This story of the manna in the wilderness and the grace filled gift of boundaries that came with it, is one of the two stories behind me naming this thing Daily Bread Yoga. Now you know. It’s not the Lord’s Prayer. It’s the “What Is This, God?”, practice when you don’t feel like it, a little bit every day-not once a month, don’t stock up, in the wilderness, that I relate to more.

So, back to this coffee shop in Destin where I didn’t have internet access. I didn’t need the internet to do the work. I needed to sit down and do the work, every day, and be fully present to it, whether I felt like it or not. Now I think it was the perfect set up. I wrote the daily practice guide over a couple months, but really the bulk of it happened in the early morning hours at a coffee shop, when I did not have any stress other than how blazing hot it can be in Florida in August. I was able to write during vacation what I would desperately need NOW, when I am at “safer-at-home”, losing track of what day it is, lost in the overwhelming, relentless monotony of days.

NOW — I need the daily. practice. guide, even though I literally wrote the book. I need it to keep track of what week of the month I am in – week 3. I need to be told what to focus on right now — this month it’s sthira/sukha — finding the sweet spot between effort and ease. This week the MIND practice is writing out my TRIP for the day (T-thankful, R-repent/new direction, I-intercession/prayer, P-priority). The SPIRIT practice for week 3 is balanced breath — making your inhales as long as your exhales, for 3 minutes, to feel a sensation of equilibrium.

So, dear Rumi — yes. I will increase, continue, and trust this sweet practice. What’s my sweet practice, you ask? Teaching yoga. Going outside. Dance parties in the kitchen. Thinking of new poses for chair yoga. Learning about kids brains to teach kids yoga better. Writing about the Meditation Mantra of the Month. I’m so grateful to the people who depend on me to start the ZOOM classes. You are the boundaries that keep me upright and teaching, whether I feel like it or not. I let this blog go for the last month or so because I didn’t feel like it — I was feeling SO much. I felt like I could stop writing and that would be good to rest, and I was so overwhelmed with words, and I don’t even know what else. But, I can’t. Writing is part of the practice for me — this practice of showing up and getting fed by the gift of the practice itself. [I KNOW — I have used the word practice way too many times. I think there are other tragedies in the world though, am I right?]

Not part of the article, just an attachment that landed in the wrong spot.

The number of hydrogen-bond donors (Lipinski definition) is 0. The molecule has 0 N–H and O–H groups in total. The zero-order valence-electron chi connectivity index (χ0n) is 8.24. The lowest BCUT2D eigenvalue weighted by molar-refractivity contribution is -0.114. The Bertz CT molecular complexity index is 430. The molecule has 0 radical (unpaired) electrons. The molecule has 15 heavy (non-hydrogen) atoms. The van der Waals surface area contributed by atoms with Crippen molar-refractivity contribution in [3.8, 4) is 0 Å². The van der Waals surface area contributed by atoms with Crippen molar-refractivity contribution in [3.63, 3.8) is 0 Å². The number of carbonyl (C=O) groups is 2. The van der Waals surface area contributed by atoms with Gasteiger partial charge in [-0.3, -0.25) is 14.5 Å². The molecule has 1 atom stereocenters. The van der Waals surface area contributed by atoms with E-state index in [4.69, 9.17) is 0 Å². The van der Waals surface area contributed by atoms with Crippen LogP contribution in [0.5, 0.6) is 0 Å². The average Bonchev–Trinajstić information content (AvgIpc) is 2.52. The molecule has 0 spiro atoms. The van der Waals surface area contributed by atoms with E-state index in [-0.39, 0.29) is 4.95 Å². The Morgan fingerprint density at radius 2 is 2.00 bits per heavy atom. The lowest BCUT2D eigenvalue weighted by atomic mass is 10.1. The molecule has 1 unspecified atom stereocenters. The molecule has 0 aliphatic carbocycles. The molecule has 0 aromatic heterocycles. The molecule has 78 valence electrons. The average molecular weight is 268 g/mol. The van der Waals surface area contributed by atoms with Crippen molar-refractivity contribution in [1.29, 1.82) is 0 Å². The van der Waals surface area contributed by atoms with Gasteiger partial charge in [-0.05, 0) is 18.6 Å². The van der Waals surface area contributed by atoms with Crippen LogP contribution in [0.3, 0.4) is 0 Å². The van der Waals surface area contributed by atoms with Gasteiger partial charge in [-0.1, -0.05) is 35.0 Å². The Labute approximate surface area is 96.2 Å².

I didn’t mean for this to be such an obvious advertisement for the daily practice guide — BUUUUUT — If you want to buy one, two, or three, you can go over to the store on this site and buy one! I will happily send it to where ever it is that you live, and decorate the envelope too.

Normally I conclude these by inviting you to the next retreat or invite you to donate menstrual care products, or something. Instead I wonder what might be the manna for you right now in the midst of this season on pandemic? Remember, they didn’t see it as an answer to prayer right away. Their first response was more like, “What In God’s Name Is This?”.

Peace on your head — Rachel